5 Tips for Speeding Up Development

In college, one of my professors told a class that the average developer writes on average 25 lines of a code a day. He also recalled managers watching over his shoulder while he stared blankly at the screen, which would lead to the inevitable “Why aren’t you doing anything?” question. He would simply respond with a “I’m thinking.”

As developers, we have to balance a myriad of skills and considerations for every block of code we right: How long will an approach take? Is the code correct? Is it efficient? Will it make sense to another developer? Will it have side effects? What business rules should I consider?

Some days, you might not write any code. Diving down into the depths of your codebase, you might get lost searching for some bug or performance bottleneck for hours, days, or worse. Unfortunately, the time-worn cliche “Time is money” holds true for most developers, so in spite of all the development speed bumps, we have work that must be finished. And said work typically has a deadline.

So here’s a list of performance gains not for your code, but for you. You may not be able to eliminate the need for investigation or consideration, but maybe you can speed up everything else.  Continue reading “5 Tips for Speeding Up Development”

Motivation: A Developer’s Greatest Tool

When I read Somnez’ Soft Skills book, I found the section on motivation very interesting. Somnez compares internally motivated people vs. externally motivated people, and raves about how hugely beneficial it is for that motivation to come from the inside. It’s not a new concept; google intrinsic vs extrinsic motivation and you’ll find plenty of psychological studies and papers. That being said, motivation’s importance on both career and education cannot be overstated.

The beauty of working with passionate, driven developers (or just passionate people) is the practically contagious motivation that they radiate. It drives them to seek self-improvement, leading to a stronger knowledge base, which can then passed along to other members of the team. It embolden’s them to think outside of the box, and propose unique solutions to typically complicated or misunderstood problems. But this is only true of motivation emanating from the inside. Continue reading “Motivation: A Developer’s Greatest Tool”

Best Practices for Designing a Pragmatic RESTful API

If you’re building your first, or even fiftieth, REST API, this is a great resource for best practices:

Your data model has started to stabilize and you’re in a position to create a public API for your web app. You realize it’s hard to make significant changes to your API once it’s released and want to get as much right as possible up front. Now, the internet has no shortage on opinions on API design. But, since there’s no one widely adopted standard that works in all cases, you’re left with a bunch of choices: What formats should you accept? How should you authenticate? Should your API be versioned?

http://www.vinaysahni.com/best-practices-for-a-pragmatic-restful-api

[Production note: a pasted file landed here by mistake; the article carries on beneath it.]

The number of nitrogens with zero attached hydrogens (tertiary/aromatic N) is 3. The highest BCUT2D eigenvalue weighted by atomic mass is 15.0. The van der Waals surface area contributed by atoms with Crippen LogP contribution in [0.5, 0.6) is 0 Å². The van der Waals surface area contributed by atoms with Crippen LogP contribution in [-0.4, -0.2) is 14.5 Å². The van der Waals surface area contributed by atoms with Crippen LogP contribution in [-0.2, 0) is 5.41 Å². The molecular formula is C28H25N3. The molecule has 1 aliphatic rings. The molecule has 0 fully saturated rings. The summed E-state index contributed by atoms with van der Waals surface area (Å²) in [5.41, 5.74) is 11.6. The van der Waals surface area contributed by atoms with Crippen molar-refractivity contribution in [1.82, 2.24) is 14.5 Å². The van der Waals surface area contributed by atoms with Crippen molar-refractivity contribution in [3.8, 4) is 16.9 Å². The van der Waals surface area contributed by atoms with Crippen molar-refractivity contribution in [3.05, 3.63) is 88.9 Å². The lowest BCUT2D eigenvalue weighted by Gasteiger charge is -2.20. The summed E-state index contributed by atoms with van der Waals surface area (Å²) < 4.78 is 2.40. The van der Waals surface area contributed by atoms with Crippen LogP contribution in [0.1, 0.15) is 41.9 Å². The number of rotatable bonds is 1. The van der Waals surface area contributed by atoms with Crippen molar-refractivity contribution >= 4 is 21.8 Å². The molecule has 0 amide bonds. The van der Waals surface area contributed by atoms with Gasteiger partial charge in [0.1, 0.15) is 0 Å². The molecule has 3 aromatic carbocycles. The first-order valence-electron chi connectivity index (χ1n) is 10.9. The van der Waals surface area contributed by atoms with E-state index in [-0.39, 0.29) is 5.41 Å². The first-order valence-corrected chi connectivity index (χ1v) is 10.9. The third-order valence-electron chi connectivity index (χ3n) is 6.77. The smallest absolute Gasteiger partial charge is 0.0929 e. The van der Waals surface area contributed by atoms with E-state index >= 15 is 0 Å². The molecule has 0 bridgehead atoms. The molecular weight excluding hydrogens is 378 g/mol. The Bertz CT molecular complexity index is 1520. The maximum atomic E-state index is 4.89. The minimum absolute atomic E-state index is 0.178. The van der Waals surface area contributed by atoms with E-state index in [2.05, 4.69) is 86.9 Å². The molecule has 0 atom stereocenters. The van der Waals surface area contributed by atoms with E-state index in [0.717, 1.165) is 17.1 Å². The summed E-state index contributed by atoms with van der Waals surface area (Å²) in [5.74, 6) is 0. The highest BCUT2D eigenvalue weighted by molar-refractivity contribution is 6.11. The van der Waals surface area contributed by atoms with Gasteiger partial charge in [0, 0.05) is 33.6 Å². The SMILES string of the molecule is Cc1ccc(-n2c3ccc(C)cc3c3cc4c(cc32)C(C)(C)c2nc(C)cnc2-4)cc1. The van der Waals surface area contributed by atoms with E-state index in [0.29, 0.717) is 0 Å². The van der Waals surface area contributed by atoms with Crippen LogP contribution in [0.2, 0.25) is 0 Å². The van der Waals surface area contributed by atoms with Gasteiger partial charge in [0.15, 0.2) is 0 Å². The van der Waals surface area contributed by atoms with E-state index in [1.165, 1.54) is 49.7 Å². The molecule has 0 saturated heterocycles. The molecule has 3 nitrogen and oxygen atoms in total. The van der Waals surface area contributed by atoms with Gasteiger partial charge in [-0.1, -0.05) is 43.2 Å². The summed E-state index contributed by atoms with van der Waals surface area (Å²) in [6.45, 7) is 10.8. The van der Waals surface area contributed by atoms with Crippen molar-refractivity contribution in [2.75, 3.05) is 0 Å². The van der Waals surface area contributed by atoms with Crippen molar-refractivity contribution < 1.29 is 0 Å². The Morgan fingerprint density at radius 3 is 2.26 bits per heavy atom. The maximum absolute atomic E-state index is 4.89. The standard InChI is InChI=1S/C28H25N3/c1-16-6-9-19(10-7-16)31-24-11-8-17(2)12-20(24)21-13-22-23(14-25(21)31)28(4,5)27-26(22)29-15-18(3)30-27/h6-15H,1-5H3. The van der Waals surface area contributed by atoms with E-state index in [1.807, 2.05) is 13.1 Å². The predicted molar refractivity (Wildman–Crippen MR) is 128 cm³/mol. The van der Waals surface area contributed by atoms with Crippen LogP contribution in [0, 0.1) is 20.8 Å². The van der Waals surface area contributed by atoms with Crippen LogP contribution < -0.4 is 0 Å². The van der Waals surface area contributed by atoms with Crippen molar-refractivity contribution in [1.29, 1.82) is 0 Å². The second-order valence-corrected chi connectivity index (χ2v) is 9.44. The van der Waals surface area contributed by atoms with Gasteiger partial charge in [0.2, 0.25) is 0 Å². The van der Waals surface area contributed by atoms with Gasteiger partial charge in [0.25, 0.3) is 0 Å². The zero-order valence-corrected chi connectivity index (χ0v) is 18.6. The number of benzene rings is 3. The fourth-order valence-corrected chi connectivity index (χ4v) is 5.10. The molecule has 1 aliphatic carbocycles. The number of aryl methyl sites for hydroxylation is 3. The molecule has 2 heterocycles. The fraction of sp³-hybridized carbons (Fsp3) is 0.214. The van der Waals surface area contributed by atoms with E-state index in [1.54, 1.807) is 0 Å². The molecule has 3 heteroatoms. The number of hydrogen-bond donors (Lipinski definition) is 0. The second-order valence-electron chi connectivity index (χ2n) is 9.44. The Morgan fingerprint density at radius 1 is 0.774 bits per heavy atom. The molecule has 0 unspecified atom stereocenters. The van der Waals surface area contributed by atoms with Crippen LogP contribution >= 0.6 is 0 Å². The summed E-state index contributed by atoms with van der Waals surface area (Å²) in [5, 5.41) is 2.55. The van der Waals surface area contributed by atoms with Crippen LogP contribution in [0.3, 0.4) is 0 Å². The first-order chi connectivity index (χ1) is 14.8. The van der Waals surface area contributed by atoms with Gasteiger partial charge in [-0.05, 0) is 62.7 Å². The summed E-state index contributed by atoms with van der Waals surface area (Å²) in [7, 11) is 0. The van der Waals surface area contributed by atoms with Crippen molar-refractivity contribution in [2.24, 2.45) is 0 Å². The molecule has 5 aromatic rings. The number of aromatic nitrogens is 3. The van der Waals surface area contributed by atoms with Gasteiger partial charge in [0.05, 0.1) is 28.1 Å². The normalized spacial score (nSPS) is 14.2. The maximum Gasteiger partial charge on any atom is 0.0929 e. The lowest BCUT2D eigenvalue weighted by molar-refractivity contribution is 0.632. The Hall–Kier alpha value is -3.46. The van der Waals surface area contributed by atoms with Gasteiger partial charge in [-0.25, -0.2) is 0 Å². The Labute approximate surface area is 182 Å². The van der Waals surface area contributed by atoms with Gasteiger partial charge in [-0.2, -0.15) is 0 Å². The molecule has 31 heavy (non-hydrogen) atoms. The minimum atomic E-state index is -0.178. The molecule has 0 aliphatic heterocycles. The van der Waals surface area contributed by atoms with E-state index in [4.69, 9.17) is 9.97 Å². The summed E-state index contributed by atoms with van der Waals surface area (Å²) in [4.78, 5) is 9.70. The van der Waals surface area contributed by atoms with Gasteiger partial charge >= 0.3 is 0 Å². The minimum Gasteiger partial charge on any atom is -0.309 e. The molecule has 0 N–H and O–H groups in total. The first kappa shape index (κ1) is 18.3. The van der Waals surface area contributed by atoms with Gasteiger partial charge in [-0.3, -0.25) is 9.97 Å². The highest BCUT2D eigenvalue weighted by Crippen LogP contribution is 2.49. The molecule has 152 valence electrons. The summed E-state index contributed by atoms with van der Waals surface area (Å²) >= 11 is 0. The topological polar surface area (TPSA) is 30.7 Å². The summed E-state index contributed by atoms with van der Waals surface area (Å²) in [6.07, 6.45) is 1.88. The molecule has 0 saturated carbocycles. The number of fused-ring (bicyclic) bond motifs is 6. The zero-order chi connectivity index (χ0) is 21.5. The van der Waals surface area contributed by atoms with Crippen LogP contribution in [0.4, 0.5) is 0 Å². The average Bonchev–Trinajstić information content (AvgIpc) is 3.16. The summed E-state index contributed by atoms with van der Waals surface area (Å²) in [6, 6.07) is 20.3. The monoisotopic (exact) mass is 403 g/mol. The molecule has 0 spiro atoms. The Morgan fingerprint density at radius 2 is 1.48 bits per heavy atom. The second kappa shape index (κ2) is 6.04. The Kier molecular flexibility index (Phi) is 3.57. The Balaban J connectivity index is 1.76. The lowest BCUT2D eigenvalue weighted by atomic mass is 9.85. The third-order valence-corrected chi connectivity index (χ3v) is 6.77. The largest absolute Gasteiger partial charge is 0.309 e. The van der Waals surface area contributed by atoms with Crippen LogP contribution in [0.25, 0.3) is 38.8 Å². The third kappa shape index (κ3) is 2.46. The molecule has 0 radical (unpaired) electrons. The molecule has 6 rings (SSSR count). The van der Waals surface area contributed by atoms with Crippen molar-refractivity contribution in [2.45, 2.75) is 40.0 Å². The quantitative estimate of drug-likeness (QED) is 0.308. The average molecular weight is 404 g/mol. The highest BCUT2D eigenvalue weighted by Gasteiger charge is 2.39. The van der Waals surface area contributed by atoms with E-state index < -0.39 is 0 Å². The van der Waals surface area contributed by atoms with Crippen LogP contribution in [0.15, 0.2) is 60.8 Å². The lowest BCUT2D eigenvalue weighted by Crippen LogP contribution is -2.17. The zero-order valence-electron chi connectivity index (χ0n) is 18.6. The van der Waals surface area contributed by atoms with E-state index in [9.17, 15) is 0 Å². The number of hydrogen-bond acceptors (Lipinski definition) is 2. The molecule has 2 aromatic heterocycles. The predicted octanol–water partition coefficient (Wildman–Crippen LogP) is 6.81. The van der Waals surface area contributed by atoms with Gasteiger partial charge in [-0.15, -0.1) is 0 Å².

Acronym Affinity: 100+ Useful Developer Acronyms

Developers thrive on condensing down complex concepts. Entire processes become single applications, responsibilities become classes. It’s practically our job description. So it only makes sense that we would take the broad, abstract ideas, condense them down to a few words, and then further simplify them through abbreviations and acronyms.

In my opinion, making the mental jump from acronym to concept is much more difficult when you don’t know what each letter stand for. So here they are: the most common acronyms I’ve had to learn as a developer.

You don’t have to know them all by heart, but having a general idea what each stands for will help you the next time they spring up in a conversation.

Let me know if I missed any important ones :). Continue reading “Acronym Affinity: 100+ Useful Developer Acronyms”

Testing Your Patience: The Pros and Cons of Test Driven Development

Scene: It’s midnight. We slowly pan over a sparsely filled library. We zoom in on a tense, frazzled Computer Science student. With a practiced hand, he fills his code with print statements and debugs his code for umpteenth time. He steps over and over lines of code, struggling to find the reason why his code silently fails.

He could write some tests, but what’s the point? They’re bound to be as flawed as his understanding of his code, right? Besides, it would take time he doesn’t have to write all those tests. Left to his devices, he struggles for another hour or so before realizing he had an off-by-one error on one of his giant “for” loops.

I’m sure I’m not the only one who’s been in this situation. Rather than deal with the extra work of writing tests, you just decide to wing it. It could save you time, but on the other hand, it could cost you some painful nights of debugging some unfortunately timed bugs. So what exactly are the pros and cons to testing your code? Continue reading “Testing Your Patience: The Pros and Cons of Test Driven Development”

Date and Time Management: 4 Tips for Preventing the Future From Catching Up With You

BecomingADev_Time

I know this is a little late, but since we just experienced a leap year I thought now would be a good time to cover my top 4 tips for working with dates and times. Most of these tips come from painful lessons, some of which I learned the hard way, some of which I was fortunate enough to learn second-hand.

In C# and Ruby, there’s are DateTime objects, Javascript has the Date object, and other languages have their own version of date and time implementations. To keep things simple, I’ll use the term DateTime to represent any date and time management class/object that you have access to in the programming language of your choice.

Continue reading “Date and Time Management: 4 Tips for Preventing the Future From Catching Up With You”